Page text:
SUTHERLIN — Thanks to a new splash pad completed last week, the new Central Park playground is now complete.
For two years, the Central Park playground has undergone a transformation. With the 14,000-square-foot playground opening earlier this month, and children playing everywhere — including at a water play area — the makeover is official.
The new splash pad, finished last Wednesday, features three rings, approximately 6 feet high, spraying water mists and jets blasting water from the ground. A statue of a bulldog, representing the beloved Sutherlin High School mascot, sits in a corner, shooting water from its mouth.
Surrounding the 1,000-square-foot splash pad, is the park’s playground, which the city installed on Aug. 4. It features swings, spinners and six slides. A climbing web and monkey bars are attached to one of the playground’s two main structures.
On Sept. 11, there will be a public ribbon-cutting ceremony celebrating the completion of Sutherlin’s upgraded playground area. The event will take place at 6 p.m., with Sutherlin Mayor Todd McKnight and city councilors expected to attend.
The completion of the playground upgrade in Sutherlin comes after the city of Roseburg canceled all bids on a proposal to build a splash pad and playground at Fir Grove Park. Roseburg city staff have said they plan to put the project to bid later this year.
Sutherlin city staff behind the project said upgrading the playground was a way to provide something special for the kids in the community.
For Kristi Gilbert, a developer for the project and community development specialist for Sutherlin, upgrading the Central Park playground would mean something that her own kids would enjoy.
It didn’t take her long to find out.
“In my entire life of living here, I have never seen the park this busy,” Gilbert said. “My children love it. They didn’t even care to come before this. Now they are begging me every day to go.”
The playground and splash pad project nearly stalled after the state rejected Sutherlin’s application for a $289,000 grant to cover most of the playground’s funding. Sutherlin City Manager Jerry Gillham said staffers refused to give up on the project.
“When (our proposal for a state grant fell through), we just put our heads together as a staff team and said that we aren’t going to let this not happen,” Gillham said, “(We wanted) to come up with every possibility on how we could finish (the project).”
The Sutherlin Parks Advisory Committee approved the plan Aug. 24, 2016.
Sutherlin received a $25,000 grant from the Roseburg-based Ford Family Foundation.
Along with the grant, the city funded the project through internal funds, including parks system development charges and a 3 percent transient tax.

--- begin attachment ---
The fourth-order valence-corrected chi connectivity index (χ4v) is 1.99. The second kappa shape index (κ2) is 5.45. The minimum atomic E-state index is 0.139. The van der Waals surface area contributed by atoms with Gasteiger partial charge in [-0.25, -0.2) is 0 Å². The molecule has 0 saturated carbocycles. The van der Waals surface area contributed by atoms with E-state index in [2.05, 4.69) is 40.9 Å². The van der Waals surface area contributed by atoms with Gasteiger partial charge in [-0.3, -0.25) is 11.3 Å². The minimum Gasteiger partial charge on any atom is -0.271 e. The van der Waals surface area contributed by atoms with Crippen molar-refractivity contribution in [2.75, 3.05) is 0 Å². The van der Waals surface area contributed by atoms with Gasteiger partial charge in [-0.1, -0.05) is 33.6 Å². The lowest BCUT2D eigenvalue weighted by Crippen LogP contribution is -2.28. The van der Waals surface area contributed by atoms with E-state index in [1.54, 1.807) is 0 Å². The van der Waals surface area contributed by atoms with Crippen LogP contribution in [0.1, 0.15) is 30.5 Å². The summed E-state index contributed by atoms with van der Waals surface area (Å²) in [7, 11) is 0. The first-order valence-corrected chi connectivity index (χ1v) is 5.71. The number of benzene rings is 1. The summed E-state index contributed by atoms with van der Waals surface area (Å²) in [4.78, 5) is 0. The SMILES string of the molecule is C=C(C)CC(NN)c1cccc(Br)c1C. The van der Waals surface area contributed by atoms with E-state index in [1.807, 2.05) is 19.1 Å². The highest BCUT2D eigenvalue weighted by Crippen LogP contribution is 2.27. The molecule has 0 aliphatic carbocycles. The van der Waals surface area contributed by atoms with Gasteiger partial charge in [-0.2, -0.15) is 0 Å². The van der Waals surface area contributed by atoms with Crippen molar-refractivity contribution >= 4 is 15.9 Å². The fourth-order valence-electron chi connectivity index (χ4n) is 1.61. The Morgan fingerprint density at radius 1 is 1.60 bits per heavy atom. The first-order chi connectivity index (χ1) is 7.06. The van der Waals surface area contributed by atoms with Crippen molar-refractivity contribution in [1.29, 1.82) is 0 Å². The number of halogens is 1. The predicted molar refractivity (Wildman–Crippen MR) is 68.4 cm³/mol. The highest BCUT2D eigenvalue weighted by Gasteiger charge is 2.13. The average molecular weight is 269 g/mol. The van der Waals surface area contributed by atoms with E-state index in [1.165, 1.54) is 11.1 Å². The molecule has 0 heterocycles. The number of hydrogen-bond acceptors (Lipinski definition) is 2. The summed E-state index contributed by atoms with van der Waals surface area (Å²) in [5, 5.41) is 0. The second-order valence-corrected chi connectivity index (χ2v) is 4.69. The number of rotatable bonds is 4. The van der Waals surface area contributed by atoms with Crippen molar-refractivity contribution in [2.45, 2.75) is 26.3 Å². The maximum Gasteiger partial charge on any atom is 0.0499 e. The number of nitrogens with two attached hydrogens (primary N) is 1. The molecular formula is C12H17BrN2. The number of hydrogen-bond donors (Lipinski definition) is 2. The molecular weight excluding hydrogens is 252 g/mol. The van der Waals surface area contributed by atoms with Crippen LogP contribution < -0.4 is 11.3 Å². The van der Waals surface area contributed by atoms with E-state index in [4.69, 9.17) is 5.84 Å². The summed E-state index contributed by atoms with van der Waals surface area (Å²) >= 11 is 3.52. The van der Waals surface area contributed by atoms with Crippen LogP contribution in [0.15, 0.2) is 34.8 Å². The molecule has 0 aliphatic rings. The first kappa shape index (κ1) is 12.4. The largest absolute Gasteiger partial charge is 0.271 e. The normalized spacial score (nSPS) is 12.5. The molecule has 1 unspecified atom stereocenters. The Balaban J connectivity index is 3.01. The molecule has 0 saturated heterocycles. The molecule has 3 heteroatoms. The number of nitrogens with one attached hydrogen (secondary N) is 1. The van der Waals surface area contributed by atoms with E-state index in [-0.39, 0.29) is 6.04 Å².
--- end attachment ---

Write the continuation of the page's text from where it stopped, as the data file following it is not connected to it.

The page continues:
On Sept. 12, 2016, the Sutherlin City Council approved for a three-year loan for the city to borrow $100,000 to pay for the project’s playground equipment. The city plans to repay it through transient room tax dollars, which Gillham said produces around $60,000 annually.
Sutherlin budgeted $325,000 to buy and install the splash pad and playground equipment. Community Development Director Brian Elliott said he expects Sutherlin to spend a maximum total of $324,868 from its budget, according to bills the city has received.
Elliott said Sutherlin bought the splash pad equipment for $57,060 from Ohio-based Raindrop Products LLC. The city hired Fitness Aquatics LLC to install the above-ground features for $22,500.
Sutherlin bought the equipment and rubber tiles used at the playground from Playcraft Systems, for a total cost of approximately $192,400.
However, in order to save funds, Sutherlin used city staff to help install it. Gillham said the city saved around $35,000 by installing the playground with city staff — funds he said the city would have spent to hire a company to set it up.
Sutherlin Public Works Superintendent Aaron Swan said the project was far different from what his crew of nine men regularly worked on. He could not be prouder how crew embraced the project.
“They are used to taking care of streets, sewer and water lines, a sewer and water treatment,” Swan said. “They embraced [the project], they worked their tails off in 108-degree weather to try to get this in on time for some summer to be left.”
Andrew Mason, a 9-year-old from Oakland, visited the play area for the first time with his mother, Molly Mason, and practiced on the monkey bars.
During an interview, Andrew said the bars are his favorite.
“It’s a challenge and they spin while you are trying to get across them,” he said. “This park is really fun.”
When the questions were done, Andrew dashed the full length of the playground to give the monkey bars another go.